by Alexandra Lienhard
Updated: October 17, 2017
Steve Craig, our Chief Energy Analyst and editor of our Energy Pro Service, tells you how he stays on top of the ebbs and flows in energy markets. (Spoiler alert: Keeping an open mind and following Elliott wave rules is a good start.)
Alexandra Lienhard: Today on ElliottWaveTV, I have Steve Craig joining me by phone. Steve is Elliott Wave International's Chief Energy Analyst and edits EWI's Energy Pro-Service. And now Steve, despite the flows and fluctuations around hurricane season, the Iran deal is back on the front burner, and despite all this crude is still generally speaking range bound. Does this surprise you?
Steve Craig: Well, it's not what I was anticipating when the market turned down in early 2017, but it happens. It's the nature of the beast. From an Elliott perspective, 11 of the 13 patterns are corrective. Unfortunately, the one that ultimately develops isn't telegraphed in advance. This means you must keep an open-mind, follow the ebb and flow of the price action, to narrow down the possibilities. Eventually, a high-confidence wave count out will emerge.
AL: And is there any momentum in the market,or signs that momentum is about to build in a particular direction?
SC: Momentum is measured by the relative strength index, has been trending higher of late. It's particularly evident from a weekly perspective. Since it's nowhere near an overbought extreme, the market has plenty of room to run. And you can make the same case with market sentiment. As Elliottitians, of course, we're always looking for wave patterns for clues about market direction. The extensive period of range-bound trade that you alluded to, Alex, came after the initial run from the 2016 low in February up to June 2016 peak. One of the most basic tools of any form of technical analysis is the trend line. When you apply them to the period in question, it's easy to make the case of the triangle, which is a common corrective pattern, ended at the late August low. Triangles tell us a lot about what to expect next. For starters, triangles always precede the final leg of the wage structure at the next higher degree of trend. Once the triangle ends, the ensuing price move, or thrust in Elliott terminology, develops in one of two ways. Short and sweet or long and drawn out. The latter would look even more proportional, and I'm leaning that way, but you cannot rule out the former. So again, you need to keep an open mind and follow the rules and guidelines of the Wave Principle as the price action unfolds. Once the thrust out of the triangle has run its course, you'll then be able to count the corrective advance from the 2016 low as complete, which is even more useful information.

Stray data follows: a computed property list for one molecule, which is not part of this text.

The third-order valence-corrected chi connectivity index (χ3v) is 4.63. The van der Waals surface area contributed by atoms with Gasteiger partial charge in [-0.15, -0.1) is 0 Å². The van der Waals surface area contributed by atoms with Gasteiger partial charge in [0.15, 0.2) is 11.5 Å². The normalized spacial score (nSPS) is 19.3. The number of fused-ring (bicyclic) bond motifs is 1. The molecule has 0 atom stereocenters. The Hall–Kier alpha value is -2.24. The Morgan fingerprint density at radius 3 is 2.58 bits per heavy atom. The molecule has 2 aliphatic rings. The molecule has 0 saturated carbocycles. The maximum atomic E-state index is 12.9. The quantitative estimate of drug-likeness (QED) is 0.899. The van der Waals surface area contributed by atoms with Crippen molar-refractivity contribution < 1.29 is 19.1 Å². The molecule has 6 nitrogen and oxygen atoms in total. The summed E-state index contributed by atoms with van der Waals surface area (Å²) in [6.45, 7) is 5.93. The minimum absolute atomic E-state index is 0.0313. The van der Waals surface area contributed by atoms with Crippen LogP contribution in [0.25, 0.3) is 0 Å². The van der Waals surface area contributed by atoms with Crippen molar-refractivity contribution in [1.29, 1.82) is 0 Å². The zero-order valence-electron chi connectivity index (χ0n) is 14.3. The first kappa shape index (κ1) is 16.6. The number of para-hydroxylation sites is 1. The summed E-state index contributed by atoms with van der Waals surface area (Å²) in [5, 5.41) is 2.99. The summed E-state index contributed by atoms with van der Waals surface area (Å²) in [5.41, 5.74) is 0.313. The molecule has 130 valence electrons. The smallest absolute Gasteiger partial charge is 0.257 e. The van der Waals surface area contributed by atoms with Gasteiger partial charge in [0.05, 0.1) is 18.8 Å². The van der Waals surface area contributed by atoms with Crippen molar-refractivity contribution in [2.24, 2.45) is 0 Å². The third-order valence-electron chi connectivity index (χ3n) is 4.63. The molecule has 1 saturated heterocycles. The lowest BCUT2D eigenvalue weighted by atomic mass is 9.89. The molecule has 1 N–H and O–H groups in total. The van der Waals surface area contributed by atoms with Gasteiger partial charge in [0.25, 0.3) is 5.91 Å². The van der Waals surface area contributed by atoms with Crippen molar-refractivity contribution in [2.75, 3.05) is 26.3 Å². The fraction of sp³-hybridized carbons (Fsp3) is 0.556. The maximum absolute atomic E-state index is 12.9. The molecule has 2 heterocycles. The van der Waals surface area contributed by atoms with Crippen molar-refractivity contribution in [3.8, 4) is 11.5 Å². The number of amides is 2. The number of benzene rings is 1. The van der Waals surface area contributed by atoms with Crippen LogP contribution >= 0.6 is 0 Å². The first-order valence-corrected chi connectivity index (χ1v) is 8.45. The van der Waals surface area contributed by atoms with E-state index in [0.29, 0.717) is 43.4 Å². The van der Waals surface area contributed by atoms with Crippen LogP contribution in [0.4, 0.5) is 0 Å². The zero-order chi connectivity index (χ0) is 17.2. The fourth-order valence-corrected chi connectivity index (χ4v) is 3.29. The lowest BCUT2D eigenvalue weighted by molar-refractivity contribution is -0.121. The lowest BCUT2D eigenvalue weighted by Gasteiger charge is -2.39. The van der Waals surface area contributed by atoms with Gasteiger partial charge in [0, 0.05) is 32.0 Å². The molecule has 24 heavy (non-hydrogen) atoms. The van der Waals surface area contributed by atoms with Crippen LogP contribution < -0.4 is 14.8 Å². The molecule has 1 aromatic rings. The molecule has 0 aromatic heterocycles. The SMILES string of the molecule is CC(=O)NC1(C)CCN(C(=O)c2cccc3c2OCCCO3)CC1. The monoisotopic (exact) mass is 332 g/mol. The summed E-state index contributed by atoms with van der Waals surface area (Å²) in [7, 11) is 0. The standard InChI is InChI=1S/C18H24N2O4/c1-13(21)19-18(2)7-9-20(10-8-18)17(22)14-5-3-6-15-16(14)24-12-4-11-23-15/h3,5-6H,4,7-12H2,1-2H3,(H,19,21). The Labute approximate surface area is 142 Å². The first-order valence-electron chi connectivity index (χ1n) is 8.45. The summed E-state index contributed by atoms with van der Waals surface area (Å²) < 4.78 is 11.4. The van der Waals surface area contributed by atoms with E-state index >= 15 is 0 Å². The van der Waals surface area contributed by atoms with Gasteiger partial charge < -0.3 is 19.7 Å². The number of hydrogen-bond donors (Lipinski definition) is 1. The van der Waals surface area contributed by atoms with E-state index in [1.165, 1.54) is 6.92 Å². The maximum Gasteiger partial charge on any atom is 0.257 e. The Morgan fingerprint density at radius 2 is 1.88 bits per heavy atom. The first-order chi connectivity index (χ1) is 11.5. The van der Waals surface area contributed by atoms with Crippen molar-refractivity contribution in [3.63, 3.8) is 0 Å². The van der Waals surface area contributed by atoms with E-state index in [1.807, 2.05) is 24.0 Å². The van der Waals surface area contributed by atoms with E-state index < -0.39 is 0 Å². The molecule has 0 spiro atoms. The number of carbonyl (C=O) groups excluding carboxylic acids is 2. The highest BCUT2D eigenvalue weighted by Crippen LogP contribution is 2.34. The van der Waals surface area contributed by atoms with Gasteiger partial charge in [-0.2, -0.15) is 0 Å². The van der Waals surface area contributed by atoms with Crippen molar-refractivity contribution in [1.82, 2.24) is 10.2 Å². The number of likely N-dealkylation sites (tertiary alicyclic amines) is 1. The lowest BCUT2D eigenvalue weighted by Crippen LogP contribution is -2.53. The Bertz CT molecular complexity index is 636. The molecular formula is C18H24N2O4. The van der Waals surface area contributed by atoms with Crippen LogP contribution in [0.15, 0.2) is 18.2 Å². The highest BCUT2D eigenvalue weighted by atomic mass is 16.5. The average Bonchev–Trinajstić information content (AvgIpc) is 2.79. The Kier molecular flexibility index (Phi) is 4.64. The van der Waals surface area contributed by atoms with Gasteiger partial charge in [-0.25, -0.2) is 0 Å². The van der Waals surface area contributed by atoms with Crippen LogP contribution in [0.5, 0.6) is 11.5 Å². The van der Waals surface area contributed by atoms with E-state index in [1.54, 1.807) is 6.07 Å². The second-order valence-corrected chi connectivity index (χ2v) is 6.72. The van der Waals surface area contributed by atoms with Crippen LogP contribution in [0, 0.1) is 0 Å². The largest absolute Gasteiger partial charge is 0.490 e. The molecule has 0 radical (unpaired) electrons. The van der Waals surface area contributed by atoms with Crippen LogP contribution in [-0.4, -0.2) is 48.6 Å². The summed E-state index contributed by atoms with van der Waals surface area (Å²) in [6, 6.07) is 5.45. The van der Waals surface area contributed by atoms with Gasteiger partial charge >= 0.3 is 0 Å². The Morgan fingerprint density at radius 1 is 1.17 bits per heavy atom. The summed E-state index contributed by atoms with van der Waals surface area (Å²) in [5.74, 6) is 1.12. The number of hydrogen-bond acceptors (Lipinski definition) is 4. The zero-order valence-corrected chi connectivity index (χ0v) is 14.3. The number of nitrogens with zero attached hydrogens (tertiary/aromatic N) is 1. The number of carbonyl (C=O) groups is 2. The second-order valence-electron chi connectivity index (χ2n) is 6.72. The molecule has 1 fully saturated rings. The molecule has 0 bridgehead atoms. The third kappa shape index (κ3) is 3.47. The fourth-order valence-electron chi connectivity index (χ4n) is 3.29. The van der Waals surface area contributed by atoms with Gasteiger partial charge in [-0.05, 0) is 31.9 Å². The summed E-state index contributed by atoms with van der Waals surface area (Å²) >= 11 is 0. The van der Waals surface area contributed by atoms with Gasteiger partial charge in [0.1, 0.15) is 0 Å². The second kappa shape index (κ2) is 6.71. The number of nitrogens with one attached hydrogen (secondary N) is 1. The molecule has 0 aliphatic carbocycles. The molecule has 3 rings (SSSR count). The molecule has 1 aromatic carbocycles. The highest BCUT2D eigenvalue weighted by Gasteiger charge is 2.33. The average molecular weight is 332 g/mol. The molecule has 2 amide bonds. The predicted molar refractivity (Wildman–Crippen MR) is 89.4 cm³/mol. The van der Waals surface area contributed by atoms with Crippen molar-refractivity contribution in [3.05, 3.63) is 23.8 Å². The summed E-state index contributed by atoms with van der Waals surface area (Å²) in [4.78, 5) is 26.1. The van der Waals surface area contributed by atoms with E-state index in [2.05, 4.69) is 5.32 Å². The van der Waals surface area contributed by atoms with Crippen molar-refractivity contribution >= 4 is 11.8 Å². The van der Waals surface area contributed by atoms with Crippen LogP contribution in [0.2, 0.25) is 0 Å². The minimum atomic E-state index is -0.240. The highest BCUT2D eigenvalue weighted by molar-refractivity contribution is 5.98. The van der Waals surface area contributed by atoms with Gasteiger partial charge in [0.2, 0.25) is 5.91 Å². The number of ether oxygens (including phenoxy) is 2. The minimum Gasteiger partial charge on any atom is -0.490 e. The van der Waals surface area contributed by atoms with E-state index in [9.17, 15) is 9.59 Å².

AL: And Steve, are the products such as heating oil and unleaded likely to follow?
SC: Heating oil looks much the same as crude, as does Brent, by the way. Since heat and Brent have both posted new 2017 highs, I don't think crude's triangle is still developing even though it's still a possibility if you're wondering. Unleaded is off on its own tangent, but I suspect you will see it trend in a similar manner.
AL: And what about natural gas and its ETF, the UNG? We often see strength heading into the high-demand winter season. Are we likely to see it again this year?
SC: Natural gas is traced out a similar pattern to WTI. There's no confirmation just yet, but you can easily make the case that it's multi-month period of sideways consolidation is a triangle. If so, the ensuing thrust should be the up side.
AL: Well Steve, thanks as always for taking a couple of minutes to talk today. I appreciate it.
SC: Always a pleasure, Alex.